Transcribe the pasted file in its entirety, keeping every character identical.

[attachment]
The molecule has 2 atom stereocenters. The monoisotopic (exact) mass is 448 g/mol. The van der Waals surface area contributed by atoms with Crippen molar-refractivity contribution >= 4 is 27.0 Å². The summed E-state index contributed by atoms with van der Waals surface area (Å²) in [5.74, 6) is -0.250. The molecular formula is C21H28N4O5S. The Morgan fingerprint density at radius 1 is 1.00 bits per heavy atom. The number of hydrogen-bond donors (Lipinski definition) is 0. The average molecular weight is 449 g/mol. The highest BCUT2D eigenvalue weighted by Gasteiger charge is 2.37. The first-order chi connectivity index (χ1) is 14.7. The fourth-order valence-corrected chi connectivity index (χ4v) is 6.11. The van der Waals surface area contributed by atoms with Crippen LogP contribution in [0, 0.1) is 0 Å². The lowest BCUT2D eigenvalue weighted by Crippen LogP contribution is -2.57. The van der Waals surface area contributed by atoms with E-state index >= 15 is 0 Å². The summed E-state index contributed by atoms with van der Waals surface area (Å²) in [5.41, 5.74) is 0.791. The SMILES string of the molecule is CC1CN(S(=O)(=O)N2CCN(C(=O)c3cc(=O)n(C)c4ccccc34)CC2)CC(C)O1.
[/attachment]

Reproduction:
The molecule has 2 atom stereocenters. The monoisotopic (exact) mass is 448 g/mol. The van der Waals surface area contributed by atoms with Crippen molar-refractivity contribution >= 4 is 27.0 Å². The summed E-state index contributed by atoms with van der Waals surface area (Å²) in [5.74, 6) is -0.250. The molecular formula is C21H28N4O5S. The Morgan fingerprint density at radius 1 is 1.00 bits per heavy atom. The number of hydrogen-bond donors (Lipinski definition) is 0. The average molecular weight is 449 g/mol. The highest BCUT2D eigenvalue weighted by Gasteiger charge is 2.37. The first-order chi connectivity index (χ1) is 14.7. The fourth-order valence-corrected chi connectivity index (χ4v) is 6.11. The van der Waals surface area contributed by atoms with Crippen LogP contribution in [0, 0.1) is 0 Å². The lowest BCUT2D eigenvalue weighted by Crippen LogP contribution is -2.57. The van der Waals surface area contributed by atoms with E-state index >= 15 is 0 Å². The summed E-state index contributed by atoms with van der Waals surface area (Å²) in [5.41, 5.74) is 0.791. The SMILES string of the molecule is CC1CN(S(=O)(=O)N2CCN(C(=O)c3cc(=O)n(C)c4ccccc34)CC2)CC(C)O1.